Hyper-V in Windows Server Core Mode

Installing the Hyper-V role on Windows Server Core is the next best thing to installing Hyper-V Server 2019 on bare metal. Let’s get started!

How to install Hyper-V on Windows Server Core

Now I’ll get down to brass tax and explain the procedures and steps to installing and using the Hyper-V role on Windows Server Core. First, let’s go over the requirements.

Hyper-V Server Core requirements

Regardless of the Hyper-V features you want to use, you’ll need:

  • A 64-bit processor with second-level address translation (SLAT): To install the Hyper-V virtualization components such as Windows hypervisor, the processor must have SLAT, also known as nested paging. However, it’s not required to install Hyper-V management tools like Virtual Machine Connection (VMConnect), Hyper-V Manager, and the Hyper-V cmdlets for Windows PowerShell.
  • CPU support for VM Monitor Mode Extension (VT-x on Intel CPUs)
  • Enough memory – plan for at least 4 GB of RAM. More memory is better. You’ll need enough memory for the host and all virtual machines that you want to run at the same time.
  • Virtualization support turned on in the BIOS or UEFI:
    • Hardware-assisted virtualization: This is available in processors that include a virtualization option – specifically processors with Intel Virtualization Technology (Intel VT) or AMD Virtualization (AMD-V) technology.
    • Hardware-enforced Data Execution Prevention (DEP) must be available and enabled. For Intel systems, this is the XD bit (execute disable bit). For AMD systems, this is the NX bit (no execute bit).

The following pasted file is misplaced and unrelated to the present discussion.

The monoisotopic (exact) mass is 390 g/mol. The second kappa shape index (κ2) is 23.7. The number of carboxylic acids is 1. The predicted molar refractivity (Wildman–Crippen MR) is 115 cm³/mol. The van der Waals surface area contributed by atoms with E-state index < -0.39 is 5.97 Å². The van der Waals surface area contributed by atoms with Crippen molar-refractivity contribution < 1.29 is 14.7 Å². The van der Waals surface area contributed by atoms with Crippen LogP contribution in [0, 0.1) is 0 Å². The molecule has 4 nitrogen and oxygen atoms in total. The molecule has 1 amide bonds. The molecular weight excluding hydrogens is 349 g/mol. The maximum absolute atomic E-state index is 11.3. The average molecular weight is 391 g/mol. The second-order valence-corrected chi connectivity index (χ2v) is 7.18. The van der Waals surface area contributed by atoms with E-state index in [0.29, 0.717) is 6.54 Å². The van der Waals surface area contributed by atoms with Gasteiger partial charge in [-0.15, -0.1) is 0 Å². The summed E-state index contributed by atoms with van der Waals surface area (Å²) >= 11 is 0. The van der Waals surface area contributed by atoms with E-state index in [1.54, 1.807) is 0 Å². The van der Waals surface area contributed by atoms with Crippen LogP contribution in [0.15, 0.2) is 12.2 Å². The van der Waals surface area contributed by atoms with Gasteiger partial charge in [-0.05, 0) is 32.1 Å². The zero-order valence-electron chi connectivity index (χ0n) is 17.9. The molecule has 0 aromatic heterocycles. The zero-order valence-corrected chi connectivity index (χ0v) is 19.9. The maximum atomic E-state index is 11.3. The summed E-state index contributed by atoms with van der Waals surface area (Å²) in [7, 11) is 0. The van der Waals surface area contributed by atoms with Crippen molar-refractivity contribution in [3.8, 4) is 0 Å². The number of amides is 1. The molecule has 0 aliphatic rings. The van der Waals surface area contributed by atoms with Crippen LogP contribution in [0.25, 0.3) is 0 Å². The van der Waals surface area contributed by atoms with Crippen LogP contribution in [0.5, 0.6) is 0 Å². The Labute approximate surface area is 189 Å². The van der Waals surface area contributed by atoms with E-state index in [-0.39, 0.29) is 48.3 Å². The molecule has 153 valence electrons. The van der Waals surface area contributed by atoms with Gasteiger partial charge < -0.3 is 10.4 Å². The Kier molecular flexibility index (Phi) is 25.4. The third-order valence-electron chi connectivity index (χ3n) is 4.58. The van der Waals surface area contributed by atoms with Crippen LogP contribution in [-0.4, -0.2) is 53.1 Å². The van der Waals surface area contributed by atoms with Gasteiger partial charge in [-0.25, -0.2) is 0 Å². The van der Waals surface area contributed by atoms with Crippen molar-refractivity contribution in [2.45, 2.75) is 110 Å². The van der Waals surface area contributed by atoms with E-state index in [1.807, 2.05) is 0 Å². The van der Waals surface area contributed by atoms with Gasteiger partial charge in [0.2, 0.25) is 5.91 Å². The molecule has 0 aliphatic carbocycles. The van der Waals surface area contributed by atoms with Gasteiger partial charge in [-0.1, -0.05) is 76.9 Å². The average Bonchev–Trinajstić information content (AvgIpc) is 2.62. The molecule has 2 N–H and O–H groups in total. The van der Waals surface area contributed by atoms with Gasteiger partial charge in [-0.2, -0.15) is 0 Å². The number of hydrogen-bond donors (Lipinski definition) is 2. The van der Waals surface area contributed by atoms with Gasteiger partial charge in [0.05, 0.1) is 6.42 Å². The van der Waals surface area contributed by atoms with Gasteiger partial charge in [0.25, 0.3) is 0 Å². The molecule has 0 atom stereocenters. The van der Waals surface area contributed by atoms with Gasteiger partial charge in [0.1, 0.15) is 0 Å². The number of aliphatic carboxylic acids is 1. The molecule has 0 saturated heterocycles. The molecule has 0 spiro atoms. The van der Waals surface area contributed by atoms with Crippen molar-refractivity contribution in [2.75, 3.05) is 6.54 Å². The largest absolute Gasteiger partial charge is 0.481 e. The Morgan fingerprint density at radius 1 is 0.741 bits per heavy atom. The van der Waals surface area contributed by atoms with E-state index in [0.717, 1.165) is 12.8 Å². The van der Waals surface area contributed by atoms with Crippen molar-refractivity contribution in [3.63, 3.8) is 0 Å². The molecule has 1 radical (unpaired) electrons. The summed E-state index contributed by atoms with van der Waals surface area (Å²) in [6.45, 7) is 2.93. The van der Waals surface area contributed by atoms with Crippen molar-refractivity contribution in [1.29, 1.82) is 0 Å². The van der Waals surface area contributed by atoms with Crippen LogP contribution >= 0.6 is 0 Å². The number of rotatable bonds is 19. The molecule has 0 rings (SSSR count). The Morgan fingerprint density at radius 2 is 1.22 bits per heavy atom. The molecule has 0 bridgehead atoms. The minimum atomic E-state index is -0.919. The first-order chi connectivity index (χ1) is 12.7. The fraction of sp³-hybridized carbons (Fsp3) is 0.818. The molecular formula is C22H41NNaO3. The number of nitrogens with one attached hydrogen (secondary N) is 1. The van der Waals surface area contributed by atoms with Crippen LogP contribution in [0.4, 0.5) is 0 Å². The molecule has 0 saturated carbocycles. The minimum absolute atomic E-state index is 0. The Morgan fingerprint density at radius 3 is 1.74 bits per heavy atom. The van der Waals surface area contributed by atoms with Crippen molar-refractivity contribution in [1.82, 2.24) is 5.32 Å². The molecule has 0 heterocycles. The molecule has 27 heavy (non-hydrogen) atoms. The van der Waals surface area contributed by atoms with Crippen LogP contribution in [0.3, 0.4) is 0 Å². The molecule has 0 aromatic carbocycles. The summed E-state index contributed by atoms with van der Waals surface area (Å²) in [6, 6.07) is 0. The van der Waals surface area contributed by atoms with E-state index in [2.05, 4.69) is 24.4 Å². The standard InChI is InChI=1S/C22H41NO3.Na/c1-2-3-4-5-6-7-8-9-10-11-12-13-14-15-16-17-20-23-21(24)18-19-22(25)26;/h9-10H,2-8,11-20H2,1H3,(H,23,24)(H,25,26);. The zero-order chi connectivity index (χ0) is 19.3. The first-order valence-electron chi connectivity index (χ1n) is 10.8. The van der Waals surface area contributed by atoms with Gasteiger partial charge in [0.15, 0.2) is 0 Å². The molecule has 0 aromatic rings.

You can also open an administrative command prompt or Terminal and run:

Systeminfo.exe

Then, you can scroll down to the Hyper-V Requirements section for details.

Install and Configure Windows Server Core

I previously wrote an article on how to install Windows Server 2022 Core using the Core option. I also included a few crucial ‘post-setup’ tasks.

Install The Hyper V platform/server role

The next step is to install the Hyper-V platform on our new server. To accomplish this, we will add the ‘Hyper-V’ role using several methods.

For the purposes of this article, I have an existing virtual machine (VM) we’ll be using for demonstration purposes.

Install Hyper-V using PowerShell

Before we go any further, I get to broach the lovely topic of nested virtualization.

Typically, you install a hypervisor (Hyper-V, VMWare ESXi, etc.) on a bare metal server. You’re adding a hypervisor layer (virtualization) onto bare metal. No big deal…this has been done for decades.

However, I don’t have a bare metal (physical) server handy, so I need to use my Hyper-V lab environment for the purposes of showing you the steps involved. Installing the Hyper-V role on an existing (virtualization) layer involves some cool computer science.